Passing Expr /Function as input parameter to anther function

I have the below Julia code:

f(n) = 6n + 2
result = sum(f, 1:6) # or sum(f(n) for n=1:6)

And replicated it in the below Rust code:

let f = |n| 6 * n + 2;
let result = (1..=6).map(|n| f(n)).fold(0, |acc, ele| acc + ele);
// or let result: i32 = (1..=6).map(|n| f(n)).sum();

Now I want to make a general function for this, so I wrote the below, but looks like passing the input parameters is wrong:

fn main() {
    println!("result =  {:?}", result(1..=6, |n: T| 6 * n + 2););

fn result(r:Range<T>, f: function ()) {|n| f(n)).fold(0, |acc, ele| acc + ele);

The syntax for a function that takes no parameters and returns nothing is f: fn().

To be more general and support closures that capture values, you would use one of the Fn, FnMut, or FnOnce traits. You want to use the most flexible one that still works how you will be calling it, which would be FnMut here. So that parameter would now be f: impl FnMut().

You're actually trying to map, where the function takes a parameter and returns a value, so that would be more like f: impl FnMut(T) -> T.

Your result function needs to declare T as a type parameter, and add constraints for all the things you're trying to do with it. Apart from the map call, you're also creating a 0 and adding values. So the most direct translation I can make of your code is:

extern crate num;
use num::Zero;
use std::ops::{Add, Range};

fn result<T>(r: Range<T>, mut f: impl FnMut(T) -> T) -> T
    T: Zero + Add<Output = T>,
    Range<T>: Iterator<Item = T>,
{|n| f(n)).fold(T::zero(), |acc, ele| acc + ele)

You can do this without the num crate if you use the Sum trait instead of the manual fold. The call to map can also be simplified in this case, so I'd write it like this:

use std::iter::Sum;
use std::ops::Range;

fn result<T: Sum>(r: Range<T>, f: impl FnMut(T) -> T) -> T
    Range<T>: Iterator<Item = T>,


  1. As I used 1..=6 I got from the compiler that I've to use RangeInclusive instead of Range
  2. I was in need to remove the T from result(1..=6, |n: T| 6 * n + 2) as I got compile error for it as ^ not found in this scope

I don't see a need to specify Range<T> (or RangeInclusive<T>) here - just specify the r param as impl Iterator<Item = T>.

1 Like

Thanks @cuviper and @vitalyd

If I used float in (1..=6, |n| 6 * n + 2)then everything is destroyed, I tried using (1..=6, |n| 6.5 * n as f32 + 2.0) but did not work!

You'd need something like the following if you want to change the type you iterate over vs what you sum and return:

fn result<T, R: Sum>(r: impl Iterator<Item = T>, f: impl FnMut(T) -> R) -> R {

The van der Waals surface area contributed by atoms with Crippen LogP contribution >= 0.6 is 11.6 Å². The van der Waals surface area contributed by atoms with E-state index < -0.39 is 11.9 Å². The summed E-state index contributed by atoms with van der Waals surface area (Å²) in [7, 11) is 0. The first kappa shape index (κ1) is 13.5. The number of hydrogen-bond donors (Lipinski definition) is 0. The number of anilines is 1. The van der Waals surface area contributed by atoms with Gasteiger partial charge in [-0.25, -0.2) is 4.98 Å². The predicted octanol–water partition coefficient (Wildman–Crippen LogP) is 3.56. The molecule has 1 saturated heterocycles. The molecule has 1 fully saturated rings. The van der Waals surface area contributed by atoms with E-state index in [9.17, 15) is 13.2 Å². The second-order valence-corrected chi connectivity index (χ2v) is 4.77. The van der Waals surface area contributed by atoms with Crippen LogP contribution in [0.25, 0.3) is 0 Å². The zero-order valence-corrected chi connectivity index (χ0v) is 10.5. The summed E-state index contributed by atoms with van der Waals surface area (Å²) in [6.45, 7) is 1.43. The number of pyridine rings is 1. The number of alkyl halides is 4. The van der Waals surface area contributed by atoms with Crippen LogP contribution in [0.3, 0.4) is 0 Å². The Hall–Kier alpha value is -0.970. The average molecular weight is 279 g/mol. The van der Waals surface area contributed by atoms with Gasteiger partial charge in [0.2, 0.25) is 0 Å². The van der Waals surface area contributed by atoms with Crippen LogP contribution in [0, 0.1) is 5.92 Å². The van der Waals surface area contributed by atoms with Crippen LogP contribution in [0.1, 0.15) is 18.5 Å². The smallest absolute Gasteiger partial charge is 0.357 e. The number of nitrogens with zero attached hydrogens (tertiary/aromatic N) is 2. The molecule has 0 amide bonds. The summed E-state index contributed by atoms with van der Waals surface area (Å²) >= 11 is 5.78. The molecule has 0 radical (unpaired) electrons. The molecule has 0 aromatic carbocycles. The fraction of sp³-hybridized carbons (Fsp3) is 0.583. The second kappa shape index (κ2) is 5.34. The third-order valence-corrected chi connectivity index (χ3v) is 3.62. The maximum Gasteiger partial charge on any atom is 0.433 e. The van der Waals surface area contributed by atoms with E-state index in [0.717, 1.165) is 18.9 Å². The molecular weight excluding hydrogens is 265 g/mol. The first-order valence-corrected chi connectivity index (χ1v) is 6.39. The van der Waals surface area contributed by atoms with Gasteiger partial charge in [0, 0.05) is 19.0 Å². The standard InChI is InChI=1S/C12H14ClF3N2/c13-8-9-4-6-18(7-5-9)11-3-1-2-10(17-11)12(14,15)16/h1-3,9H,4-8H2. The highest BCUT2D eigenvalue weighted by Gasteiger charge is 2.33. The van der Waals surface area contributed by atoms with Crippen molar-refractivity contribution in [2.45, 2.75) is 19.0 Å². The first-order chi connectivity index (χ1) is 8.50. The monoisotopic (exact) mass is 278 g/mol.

// or (same thing, just different syntax)
fn result<I: Iterator, R: Sum>(r: I, f: impl FnMut(I::Item) -> R) -> R {
1 Like

Thanks @vitalyd I liked the second approach:

use std::iter::Sum;

fn main() {
    println!("result =  {:?}", result(1..=6, |n| 6 * n + 2));

fn result<I: Iterator, R: Sum>(r: I, f: impl FnMut(I::Item) -> R) -> R {

I can understand the main function in returning a sum as R, but did not get why f also return R also! appreciate if you explain little more, thanks

You're basically creating a processing pipeline here, starting with items of type T and ending in R. f is your mapping function - it translates (maps) each T to R, and then you run the sum over all the resulting Rs. Does that help/make sense? Or did I miss the thrust of your question?

By default, Sum takes the same type as an input, but it can be parameterized too. So you could be a little more generic like:

fn result<I: Iterator, T, R: Sum<T>>(r: I, f: impl FnMut(I::Item) -> T) -> R {

So we have I::Item mapped to T and summed as R.

The primitive types in the standard library only implement Sum<Self> and Sum<&Self>, but other types can do more. For instance, num-bigint's types can Sum any integer input.


Turtles all the way down ... :smile:


All of these are valid Moss:

result = (1..6).sum(|n| 6*n+2)

f = |n| 6*n+2
result = (1..6).map(f).reduce(0,|x,y| x+y)

result = (1..).map(|n| 6*n+2).take(6).sum()

result = (6*n+2 for n in 1..6).sum()

result = (6*n+2 for n in 1..).take(6).sum()

As a general function:

result = |r,f,zero=0|,|x,y| x+y)

Moss is already oxidated. And soon it might be moisted too.

Then nothing will prevent me from feeding the dragon, disgracing everybody down to earth.

But feeding dragons before you need to is already flawed. It takes an amount of time before they come out of their dark holes.